Nunatsiaq News
NEWS: Nunavik October 17, 2016 - 4:00 pm

New Quebec law should cut admin issues for custom adoption

“It has a long, long history... and Nunavik’s position has never changed"

The cover of the book Nala's Magical Mitsiaq, a story by Iqaluit author Jennifer Noah explaining Inuit customary adoption. (IMAGE COURTESY OF INHABIT MEDIA)
The cover of the book Nala's Magical Mitsiaq, a story by Iqaluit author Jennifer Noah explaining Inuit customary adoption. (IMAGE COURTESY OF INHABIT MEDIA)

From the time she served as director of Kuujjuaq’s Tulattavik health centre in the 1990s, Minnie Grey, now executive director of the Nunavik Regional Board of Health and Social Services, has seen a divide between how the Nunavik region and the province of Quebec process customary adoption.

Customary adoption is an agreement, usually made before birth, between a child’s Inuit biological parents and another Inuit adoptive family, a tradition first developed to maintain kinship bonds.

But in a region where an estimated 20 per cent of children are adopted through that traditional practice, Grey noted that confusion around those children’s identities and paperwork has persisted.

Nunavimmiut and Indigenous communities across the province now hope that will change under Bill 113, tabled in Quebec’s legislature, the Assemblée Nationale, earlier this month.

The bill includes new provisions that will recognize customary adoption, including the issuance of a special birth certificate that details a child’s lineage.

“In the past there was no such thing,” said Grey.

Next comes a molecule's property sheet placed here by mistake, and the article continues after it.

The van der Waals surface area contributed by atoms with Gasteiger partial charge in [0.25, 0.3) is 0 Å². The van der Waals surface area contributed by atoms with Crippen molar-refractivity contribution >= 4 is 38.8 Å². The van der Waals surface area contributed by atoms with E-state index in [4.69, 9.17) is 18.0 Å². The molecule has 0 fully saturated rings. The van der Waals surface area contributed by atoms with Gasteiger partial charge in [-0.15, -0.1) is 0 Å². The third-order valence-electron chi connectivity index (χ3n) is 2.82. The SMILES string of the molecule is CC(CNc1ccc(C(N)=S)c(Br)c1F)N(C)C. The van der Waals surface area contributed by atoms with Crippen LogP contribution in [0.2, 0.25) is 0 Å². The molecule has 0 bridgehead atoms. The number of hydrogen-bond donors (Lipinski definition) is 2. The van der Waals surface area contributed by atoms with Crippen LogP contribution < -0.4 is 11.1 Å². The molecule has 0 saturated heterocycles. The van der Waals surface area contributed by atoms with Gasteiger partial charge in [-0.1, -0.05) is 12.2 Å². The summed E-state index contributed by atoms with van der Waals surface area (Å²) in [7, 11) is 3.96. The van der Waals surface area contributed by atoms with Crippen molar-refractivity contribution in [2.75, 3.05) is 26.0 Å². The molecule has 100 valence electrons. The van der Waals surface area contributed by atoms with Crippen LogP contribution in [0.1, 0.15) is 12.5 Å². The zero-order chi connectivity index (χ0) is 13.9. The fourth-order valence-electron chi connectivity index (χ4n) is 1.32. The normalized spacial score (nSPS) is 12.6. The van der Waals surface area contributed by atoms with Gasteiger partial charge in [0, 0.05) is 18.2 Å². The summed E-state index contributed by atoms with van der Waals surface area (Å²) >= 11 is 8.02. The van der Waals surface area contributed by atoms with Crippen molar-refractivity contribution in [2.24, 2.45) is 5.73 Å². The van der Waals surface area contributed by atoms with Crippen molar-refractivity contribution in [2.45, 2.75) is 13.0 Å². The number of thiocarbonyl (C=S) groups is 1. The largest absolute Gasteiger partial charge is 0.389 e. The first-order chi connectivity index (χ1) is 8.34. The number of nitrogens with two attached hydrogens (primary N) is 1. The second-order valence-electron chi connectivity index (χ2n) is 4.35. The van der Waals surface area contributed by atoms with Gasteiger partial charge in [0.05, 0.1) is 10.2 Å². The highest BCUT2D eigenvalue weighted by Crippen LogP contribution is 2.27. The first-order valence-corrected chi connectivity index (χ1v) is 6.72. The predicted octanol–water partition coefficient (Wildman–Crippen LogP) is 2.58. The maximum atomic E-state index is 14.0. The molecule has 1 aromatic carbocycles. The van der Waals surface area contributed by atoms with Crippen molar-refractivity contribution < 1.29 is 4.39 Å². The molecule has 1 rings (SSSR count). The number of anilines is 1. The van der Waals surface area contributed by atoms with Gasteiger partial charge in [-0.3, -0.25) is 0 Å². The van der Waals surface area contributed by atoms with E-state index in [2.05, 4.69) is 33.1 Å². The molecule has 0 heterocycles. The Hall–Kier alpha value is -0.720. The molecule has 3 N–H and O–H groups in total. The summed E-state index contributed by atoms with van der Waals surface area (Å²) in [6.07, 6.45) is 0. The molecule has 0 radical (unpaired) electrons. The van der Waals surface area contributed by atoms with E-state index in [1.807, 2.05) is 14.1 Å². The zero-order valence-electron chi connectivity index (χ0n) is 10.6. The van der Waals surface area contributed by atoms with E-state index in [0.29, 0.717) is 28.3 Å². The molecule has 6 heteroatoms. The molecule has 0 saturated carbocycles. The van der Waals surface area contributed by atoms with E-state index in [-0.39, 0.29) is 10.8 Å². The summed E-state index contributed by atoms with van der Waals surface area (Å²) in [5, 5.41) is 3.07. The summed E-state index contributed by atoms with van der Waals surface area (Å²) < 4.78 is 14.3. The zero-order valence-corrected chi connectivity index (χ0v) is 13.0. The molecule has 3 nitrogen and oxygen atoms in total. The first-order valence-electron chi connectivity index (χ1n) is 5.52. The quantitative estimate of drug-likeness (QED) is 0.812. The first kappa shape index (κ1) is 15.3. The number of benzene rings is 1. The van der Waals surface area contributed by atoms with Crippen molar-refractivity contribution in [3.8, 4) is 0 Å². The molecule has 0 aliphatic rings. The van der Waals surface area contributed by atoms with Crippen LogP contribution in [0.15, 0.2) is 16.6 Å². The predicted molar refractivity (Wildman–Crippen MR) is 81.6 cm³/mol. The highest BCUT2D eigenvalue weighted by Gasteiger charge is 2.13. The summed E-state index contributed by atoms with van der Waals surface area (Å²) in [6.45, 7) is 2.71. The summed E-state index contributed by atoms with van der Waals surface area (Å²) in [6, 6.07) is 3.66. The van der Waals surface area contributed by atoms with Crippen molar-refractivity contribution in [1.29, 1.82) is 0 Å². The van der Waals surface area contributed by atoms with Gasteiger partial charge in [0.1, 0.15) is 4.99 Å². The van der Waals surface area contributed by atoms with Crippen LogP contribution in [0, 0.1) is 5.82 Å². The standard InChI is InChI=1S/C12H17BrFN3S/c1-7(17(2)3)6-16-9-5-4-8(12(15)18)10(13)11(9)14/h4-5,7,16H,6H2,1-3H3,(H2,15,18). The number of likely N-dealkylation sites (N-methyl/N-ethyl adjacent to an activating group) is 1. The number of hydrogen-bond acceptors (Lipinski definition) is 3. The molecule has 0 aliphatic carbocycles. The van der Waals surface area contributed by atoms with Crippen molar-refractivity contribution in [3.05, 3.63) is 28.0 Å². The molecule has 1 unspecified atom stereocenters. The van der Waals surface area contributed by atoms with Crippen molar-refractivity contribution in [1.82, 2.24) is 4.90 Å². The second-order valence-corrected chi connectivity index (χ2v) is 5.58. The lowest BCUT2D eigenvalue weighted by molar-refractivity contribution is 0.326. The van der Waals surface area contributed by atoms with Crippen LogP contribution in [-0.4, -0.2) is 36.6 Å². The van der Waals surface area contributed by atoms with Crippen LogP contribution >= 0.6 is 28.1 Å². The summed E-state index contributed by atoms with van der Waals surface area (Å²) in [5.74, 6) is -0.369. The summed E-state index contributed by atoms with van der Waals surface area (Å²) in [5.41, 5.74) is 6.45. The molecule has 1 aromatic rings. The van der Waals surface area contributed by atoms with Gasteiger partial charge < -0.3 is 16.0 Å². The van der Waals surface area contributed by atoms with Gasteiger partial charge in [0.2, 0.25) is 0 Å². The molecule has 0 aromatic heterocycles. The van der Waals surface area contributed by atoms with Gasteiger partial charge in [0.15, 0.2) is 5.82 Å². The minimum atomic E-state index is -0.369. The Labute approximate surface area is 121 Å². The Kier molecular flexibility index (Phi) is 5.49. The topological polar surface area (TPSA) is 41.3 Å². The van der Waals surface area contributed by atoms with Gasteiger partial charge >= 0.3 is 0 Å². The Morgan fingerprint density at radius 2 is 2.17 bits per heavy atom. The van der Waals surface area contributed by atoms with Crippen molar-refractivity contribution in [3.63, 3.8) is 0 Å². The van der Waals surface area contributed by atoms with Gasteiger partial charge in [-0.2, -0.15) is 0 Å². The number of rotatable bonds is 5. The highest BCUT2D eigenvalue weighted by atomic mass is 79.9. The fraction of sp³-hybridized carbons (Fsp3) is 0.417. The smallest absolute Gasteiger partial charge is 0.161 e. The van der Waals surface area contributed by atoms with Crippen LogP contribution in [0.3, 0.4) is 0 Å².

“We were given the Quebec certificate which was a problem because the machinery of adoption wasn’t recorded. In the past, when a child was born away from home, the birth certificate did not include the adoption, so some people grew up using their adopted name, but [different name] on paper.”

Customary adoption in Nunavik is already recognized under the James Bay and Northern Quebec Agreement. But Bill 113, if passed, will ensure that adoption is recognized under the province’s civil code.

It will also clarify the roles of both Aboriginal groups and the Department of Youth Protection in regions like Nunavik.

At one point in Nunavik, the mayor or the landholding association were considered as signatories to the customary adoption, but it wasn’t a “fool-proof” solution, Grey said.

The role of the DYP isn’t to intervene in custom adoptions, she explained, but the department is required to prepare a “life plan” for some infants under its authority in helping to facilitate those adoptions.

Bill 113 will likely lead to better collaboration between the different parties involved in custom adoption, she said.

The new legislation has been a long time coming: Nunavik’s health officials, Makivik Corp. and other First Nations groups in Quebec have pushed for years to see the province’s civil code adjusted to recognize Indigenous tradition.

Legislation was introduced in both 2012 and 2013 but neither passed due to changes in the government.

“It has a long, long history,” Grey said. “Bill 113 is the product of all that work. And basically, Nunavik’s position has never changed. We’re very happy with the bill.”

Once the bill is passed into law, Grey said there will still be some decisions to make about how best to oversee the process, possibly through an Inuit adoption commissioner or community adoption committees.

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